adiq Khan is planning a campaign to attract international visitors to ease the ‘crisis’ which has left central London struggling to recover from the pandemic.
The mayor will target the United States and Canada, as well as France and Germany, as he aims to build on last year’s Let’s Do London campaign which encouraged domestic tourists to visit the capital.
Plans have been drawn up with his Covid business forum and Mr Khan is expected to travel to the US in early summer to ‘beat the drum’ for London.
He also said he hoped Trafalgar Square would host St. Patrick’s Day and St. George’s Day events this year. He said he was looking forward to the London Marathon, which will be held in October this year, returning to its traditional April date from next year.
Last week it was announced that the Pride festival would return to the streets of central London on July 2 to mark its 50th anniversary.
Mr Khan said: “In parts of outer and inner London things are going quite well. There was a good recovery. During the pandemic, because people were working from home, these local economies did well
“The real crisis in our city is in the core business area – our city centre, the City of London, Westminster, Camden, Kensington and Chelsea, the South Bank, Canary Wharf.
“The first thing we need to do is bring international tourists back. We have a big campaign – Let’s Do London – which has encouraged many tourists from all over the country to return, and now we are working on our campaign for North America.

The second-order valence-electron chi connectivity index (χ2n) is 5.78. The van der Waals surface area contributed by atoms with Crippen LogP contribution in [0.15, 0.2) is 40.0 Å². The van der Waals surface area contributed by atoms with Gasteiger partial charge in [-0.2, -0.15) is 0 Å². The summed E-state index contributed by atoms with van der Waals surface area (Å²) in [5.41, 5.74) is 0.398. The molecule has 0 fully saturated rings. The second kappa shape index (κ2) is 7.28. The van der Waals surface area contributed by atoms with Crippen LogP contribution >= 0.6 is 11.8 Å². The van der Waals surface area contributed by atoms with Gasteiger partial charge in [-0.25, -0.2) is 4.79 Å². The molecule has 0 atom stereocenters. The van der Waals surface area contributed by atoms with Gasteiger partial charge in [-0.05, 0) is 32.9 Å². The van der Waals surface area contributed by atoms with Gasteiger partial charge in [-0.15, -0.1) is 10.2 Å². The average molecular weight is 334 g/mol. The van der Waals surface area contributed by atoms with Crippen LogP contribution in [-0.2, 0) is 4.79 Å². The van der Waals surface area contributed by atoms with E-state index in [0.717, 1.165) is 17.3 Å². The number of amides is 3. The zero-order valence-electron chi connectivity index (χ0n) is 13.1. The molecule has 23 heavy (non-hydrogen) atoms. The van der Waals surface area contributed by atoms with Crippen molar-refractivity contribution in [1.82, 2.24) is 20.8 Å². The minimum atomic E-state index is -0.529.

“The three target audiences that will really help our city center are North America (US and Canada), France and Germany.”
Lockdown restrictions and restrictions on international travel have caused tourist spending to fall by almost £11billion in 2020 compared to the previous year.
International tourism is feared to return to pre-pandemic levels before at least 2025.
The £6million Let’s Do London campaign has been credited with helping to attract British visitors to the capital.
A total of 280,000 domestic tourists visited the capital last summer, adding around £70m to London’s economy.
Mr Khan said the second part of his strategy to restore the fortunes of central London was to encourage workers to return to their offices.
But he said it was directly linked to the number of bus and Tube services Transport for London was able to operate.
The government last Friday delayed a decision on future funding for TfL by extending its current pandemic bailout by a fortnight, until February 18.
“We need to make the public transport experience a good one,” Mr Khan said.
“You cannot cut public transport and expect this capital to contribute to national recovery. People won’t want to use the subway if there are fewer subways.
City Hall has announced a series of free events taking place across the city during the mid-term school holidays which begin at the end of the week.
The Spring into London initiative includes a free outdoor art program and a series of light installations, City Lights, in venues such as St Paul’s Cemetery from February 11-20.
The south shore will host the Imagine Children festival, on the occasion of its 20th anniversary, from Wednesday to February 20.
Up to 60 West End shows will offer tickets from £10.